Follow Friday: BlueCity

One of the hardest changes I’ve had to make since moving to Rotterdam is not having a compost bin. It breaks my heart to throw away my egg shells, my juicing scraps, my week-old flowers – anything that can be naturally broken down into soil, rather than trapped in a plastic garbage bag.

To the chagrin of my husband (and possibly my neighbors), I am experimenting with making a compost bin on our balcony. Alternatively, I am also tempted to casually scatter my bio waste among the green spaces in the city. (Just kidding…mostly.)

While it may be difficult for me as a resident to dispose of my green waste in a responsible fashion, businesses and entrepreneurs throughout Rotterdam are working towards creating a new economy, also known as a circular economy.

Sterling Schuyler BlueCity

About BlueCity: The Circular Economy

Set up in an abandoned water park, BlueCity is working towards “Bringing Back Balance” by creating circuits of earth-friendly practices. Even its initial choice to re-purpose an abandoned water park set the tone for this incubator for innovation.

But it’s not your run-of-the-mill co-working workspace or collaborative offices. (Did the abandoned water park tip you off?)

Their vision is to create a no-waste economy, one that finds alternative uses for an industry’s waste, ideally coming full circle through various businesses. They want innovators – and the world – to produce waste that can be a building block, rather than unused potential.

BlueCity offers their space as a breeding ground for imagination. Here, businesses can test prototypes in a collaborative environment without fear of failure. It’s a space for trial, error, improvement, and eventually development of scalable solutions.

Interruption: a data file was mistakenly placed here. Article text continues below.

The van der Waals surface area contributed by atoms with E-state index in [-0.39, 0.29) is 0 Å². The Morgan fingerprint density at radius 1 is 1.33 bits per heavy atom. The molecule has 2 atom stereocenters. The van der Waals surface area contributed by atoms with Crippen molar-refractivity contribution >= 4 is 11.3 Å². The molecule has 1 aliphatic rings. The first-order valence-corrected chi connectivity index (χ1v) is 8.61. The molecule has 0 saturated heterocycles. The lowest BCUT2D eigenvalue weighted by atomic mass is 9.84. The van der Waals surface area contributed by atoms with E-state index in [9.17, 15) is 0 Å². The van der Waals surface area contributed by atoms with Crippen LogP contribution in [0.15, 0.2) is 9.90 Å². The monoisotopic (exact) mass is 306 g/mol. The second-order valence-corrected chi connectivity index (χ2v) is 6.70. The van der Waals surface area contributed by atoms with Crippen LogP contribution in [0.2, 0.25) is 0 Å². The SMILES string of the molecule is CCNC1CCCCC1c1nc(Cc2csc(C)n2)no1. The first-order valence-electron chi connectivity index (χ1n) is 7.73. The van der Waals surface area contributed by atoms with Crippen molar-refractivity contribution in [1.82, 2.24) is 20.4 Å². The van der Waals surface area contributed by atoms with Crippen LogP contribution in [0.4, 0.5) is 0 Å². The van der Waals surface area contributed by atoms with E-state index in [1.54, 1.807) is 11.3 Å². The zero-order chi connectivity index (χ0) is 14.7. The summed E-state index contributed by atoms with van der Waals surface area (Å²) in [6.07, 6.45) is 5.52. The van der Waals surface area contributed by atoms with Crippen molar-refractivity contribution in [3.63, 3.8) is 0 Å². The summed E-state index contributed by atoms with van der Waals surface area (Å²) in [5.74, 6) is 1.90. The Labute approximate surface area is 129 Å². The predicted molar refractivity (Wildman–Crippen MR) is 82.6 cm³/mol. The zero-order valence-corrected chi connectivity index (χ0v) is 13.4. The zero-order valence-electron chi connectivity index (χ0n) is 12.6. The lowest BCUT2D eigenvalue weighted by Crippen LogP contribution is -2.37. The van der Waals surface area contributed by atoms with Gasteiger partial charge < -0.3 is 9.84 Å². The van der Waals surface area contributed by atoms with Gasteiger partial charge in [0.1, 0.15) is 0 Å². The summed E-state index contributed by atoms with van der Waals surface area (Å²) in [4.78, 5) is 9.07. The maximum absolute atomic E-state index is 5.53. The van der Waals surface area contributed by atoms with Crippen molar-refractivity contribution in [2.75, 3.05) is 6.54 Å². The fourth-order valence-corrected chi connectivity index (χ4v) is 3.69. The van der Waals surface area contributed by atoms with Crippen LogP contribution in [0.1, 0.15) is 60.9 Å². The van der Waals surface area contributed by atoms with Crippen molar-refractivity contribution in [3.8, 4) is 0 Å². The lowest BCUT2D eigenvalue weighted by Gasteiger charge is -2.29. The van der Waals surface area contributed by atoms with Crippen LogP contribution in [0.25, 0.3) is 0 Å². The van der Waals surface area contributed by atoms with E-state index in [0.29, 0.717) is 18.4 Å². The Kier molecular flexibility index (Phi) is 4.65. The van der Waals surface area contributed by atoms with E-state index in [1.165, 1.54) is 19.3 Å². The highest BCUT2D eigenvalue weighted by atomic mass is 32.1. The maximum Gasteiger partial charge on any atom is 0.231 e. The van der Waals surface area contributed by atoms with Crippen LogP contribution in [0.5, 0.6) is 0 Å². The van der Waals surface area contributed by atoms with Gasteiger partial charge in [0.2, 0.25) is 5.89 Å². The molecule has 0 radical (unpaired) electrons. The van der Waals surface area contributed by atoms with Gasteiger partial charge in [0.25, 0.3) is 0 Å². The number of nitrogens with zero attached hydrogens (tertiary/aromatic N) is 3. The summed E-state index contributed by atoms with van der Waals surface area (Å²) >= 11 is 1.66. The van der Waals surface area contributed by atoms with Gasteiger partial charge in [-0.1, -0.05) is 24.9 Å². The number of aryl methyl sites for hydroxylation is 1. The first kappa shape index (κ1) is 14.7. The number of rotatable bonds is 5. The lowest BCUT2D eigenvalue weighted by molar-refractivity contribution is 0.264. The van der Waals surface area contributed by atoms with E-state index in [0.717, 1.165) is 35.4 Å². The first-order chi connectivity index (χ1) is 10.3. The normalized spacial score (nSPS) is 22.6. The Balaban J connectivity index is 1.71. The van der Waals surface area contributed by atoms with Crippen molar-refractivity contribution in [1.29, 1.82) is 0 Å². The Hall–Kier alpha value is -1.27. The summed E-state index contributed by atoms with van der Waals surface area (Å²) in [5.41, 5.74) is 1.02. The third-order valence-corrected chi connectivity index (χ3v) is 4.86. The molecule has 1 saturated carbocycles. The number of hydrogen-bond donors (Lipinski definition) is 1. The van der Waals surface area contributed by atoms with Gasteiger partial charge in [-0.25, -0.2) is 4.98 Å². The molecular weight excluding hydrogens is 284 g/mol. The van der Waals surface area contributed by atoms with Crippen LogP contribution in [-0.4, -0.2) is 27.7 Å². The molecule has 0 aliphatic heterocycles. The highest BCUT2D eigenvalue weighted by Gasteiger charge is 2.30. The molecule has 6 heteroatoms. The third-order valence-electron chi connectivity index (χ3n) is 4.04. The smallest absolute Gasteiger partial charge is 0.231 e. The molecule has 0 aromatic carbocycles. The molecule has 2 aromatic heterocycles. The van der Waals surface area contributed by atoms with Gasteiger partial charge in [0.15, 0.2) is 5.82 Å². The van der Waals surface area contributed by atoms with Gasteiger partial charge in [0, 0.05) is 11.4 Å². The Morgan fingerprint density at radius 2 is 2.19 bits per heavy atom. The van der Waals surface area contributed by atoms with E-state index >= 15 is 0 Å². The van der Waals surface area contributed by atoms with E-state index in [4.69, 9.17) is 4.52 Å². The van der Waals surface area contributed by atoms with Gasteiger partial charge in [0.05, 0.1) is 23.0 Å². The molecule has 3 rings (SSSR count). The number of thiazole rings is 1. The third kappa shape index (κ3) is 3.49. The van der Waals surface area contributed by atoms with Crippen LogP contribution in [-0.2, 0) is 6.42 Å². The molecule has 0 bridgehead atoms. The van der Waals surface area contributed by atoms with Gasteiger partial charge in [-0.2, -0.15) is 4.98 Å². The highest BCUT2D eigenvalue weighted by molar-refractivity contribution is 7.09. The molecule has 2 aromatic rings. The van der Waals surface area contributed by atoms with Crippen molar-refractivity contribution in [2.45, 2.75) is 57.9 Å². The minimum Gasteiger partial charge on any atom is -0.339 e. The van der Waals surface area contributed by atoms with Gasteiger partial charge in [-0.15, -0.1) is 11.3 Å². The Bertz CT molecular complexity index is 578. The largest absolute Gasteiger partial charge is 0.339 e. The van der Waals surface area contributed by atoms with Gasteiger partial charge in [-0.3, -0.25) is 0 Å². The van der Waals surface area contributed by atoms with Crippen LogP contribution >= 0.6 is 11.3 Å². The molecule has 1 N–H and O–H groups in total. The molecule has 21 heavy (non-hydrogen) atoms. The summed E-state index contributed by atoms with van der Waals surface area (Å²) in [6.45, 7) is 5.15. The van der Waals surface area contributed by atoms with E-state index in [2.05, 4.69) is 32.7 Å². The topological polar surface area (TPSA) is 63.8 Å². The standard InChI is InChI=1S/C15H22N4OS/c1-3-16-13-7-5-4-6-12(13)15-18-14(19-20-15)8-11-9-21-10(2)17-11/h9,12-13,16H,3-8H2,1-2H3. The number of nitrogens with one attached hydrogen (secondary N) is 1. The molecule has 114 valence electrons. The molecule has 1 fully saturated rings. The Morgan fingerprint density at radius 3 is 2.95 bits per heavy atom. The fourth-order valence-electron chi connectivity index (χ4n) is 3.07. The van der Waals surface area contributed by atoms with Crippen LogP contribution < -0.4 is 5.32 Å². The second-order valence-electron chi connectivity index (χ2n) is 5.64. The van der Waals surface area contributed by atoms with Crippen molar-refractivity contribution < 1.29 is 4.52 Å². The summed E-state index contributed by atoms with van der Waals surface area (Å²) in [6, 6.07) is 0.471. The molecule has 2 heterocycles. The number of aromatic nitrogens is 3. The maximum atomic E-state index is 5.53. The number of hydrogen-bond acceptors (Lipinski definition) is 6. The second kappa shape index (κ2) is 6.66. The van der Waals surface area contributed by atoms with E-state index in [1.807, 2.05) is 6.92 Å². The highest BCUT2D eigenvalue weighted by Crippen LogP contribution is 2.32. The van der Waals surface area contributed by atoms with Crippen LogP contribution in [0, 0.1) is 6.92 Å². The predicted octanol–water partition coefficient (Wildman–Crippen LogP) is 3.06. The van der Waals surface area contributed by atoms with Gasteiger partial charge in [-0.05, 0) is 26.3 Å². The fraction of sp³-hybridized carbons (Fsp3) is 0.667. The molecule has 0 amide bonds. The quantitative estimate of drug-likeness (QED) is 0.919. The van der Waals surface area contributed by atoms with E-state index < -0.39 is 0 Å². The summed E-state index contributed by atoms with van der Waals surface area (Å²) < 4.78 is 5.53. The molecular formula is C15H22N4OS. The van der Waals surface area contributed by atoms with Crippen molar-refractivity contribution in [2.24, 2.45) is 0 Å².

Environmentally-Friendly Innovation

BlueCity’s space and resources have allowed a variety of businesses flourish. Rotterzwam designs countertop mushroom kits that use coffee grounds so that users can grow oyster mushrooms at home. Their materials are recycled plastic, cardboard, and used coffee grounds from their partner Moyee.

KEES makes clothes from residual and renewable materials, while also employing people who may not be considered “useful” otherwise. They fight fast fashion with their thoughtful designs and uncommon uses of materials. KEES then makes an effort to hire people who have been recipients of social assistance for long periods of time – those who may not have the skill sets to secure a long-term job, but have the drive to work.

Better Future Factory offers prototyping and design with recycled materials. It can be challenging to make upcycling sexy and practical, but if anyone is winning at it, it’s Better Future Factory. From perfume to tiles, they are quite literally reshaping industries. They’re even making glasses frames from pogs (or as they’re called in the Netherlands, Flippo’s).

Final Thoughts

Reducing our impact on the environment can feel daunting, or even hopeless. But knowing that there are people out there working really really hard to curb climate change makes me want to contribute, too.

Sorry not sorry neighbors – my composting experiment is here to stay.

Author: Sterling Schuyler

Sterling writes to put broad statements into real context. She enjoys conducting in-depth research in order to bring factual integrity to any topic, especially anything about food. Whether it's the ethics of food science or the tale of a family-owned business, Sterling loves to breathe life and substance into these stories. In her downtime, she enjoys gardening, playing board games and video games, and writing for her personal blog The Asian Craving.

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